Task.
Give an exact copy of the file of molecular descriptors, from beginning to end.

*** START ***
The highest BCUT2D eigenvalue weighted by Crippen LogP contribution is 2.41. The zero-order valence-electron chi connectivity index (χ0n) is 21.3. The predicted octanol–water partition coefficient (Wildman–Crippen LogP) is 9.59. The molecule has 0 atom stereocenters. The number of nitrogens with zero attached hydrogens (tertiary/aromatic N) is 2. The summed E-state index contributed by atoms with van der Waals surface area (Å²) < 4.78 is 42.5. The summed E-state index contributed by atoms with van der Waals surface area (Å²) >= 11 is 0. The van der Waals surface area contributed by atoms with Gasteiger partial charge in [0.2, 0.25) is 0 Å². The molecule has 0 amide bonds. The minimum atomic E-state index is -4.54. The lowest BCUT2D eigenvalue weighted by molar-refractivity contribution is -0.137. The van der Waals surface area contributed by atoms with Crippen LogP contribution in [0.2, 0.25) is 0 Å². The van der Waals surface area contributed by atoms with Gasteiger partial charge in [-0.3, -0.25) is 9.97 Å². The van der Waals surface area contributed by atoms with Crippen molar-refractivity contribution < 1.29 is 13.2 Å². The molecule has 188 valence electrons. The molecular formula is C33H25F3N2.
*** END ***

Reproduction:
The highest BCUT2D eigenvalue weighted by Crippen LogP contribution is 2.41. The zero-order valence-electron chi connectivity index (χ0n) is 21.3. The predicted octanol–water partition coefficient (Wildman–Crippen LogP) is 9.59. The molecule has 0 atom stereocenters. The number of nitrogens with zero attached hydrogens (tertiary/aromatic N) is 2. The summed E-state index contributed by atoms with van der Waals surface area (Å²) < 4.78 is 42.5. The summed E-state index contributed by atoms with van der Waals surface area (Å²) >= 11 is 0. The van der Waals surface area contributed by atoms with Gasteiger partial charge in [0.2, 0.25) is 0 Å². The molecule has 0 amide bonds. The minimum atomic E-state index is -4.54. The lowest BCUT2D eigenvalue weighted by molar-refractivity contribution is -0.137. The van der Waals surface area contributed by atoms with Crippen LogP contribution in [0.2, 0.25) is 0 Å². The van der Waals surface area contributed by atoms with Gasteiger partial charge in [-0.3, -0.25) is 9.97 Å². The van der Waals surface area contributed by atoms with Crippen molar-refractivity contribution < 1.29 is 13.2 Å². The molecule has 188 valence electrons. The molecular formula is C33H25F3N2.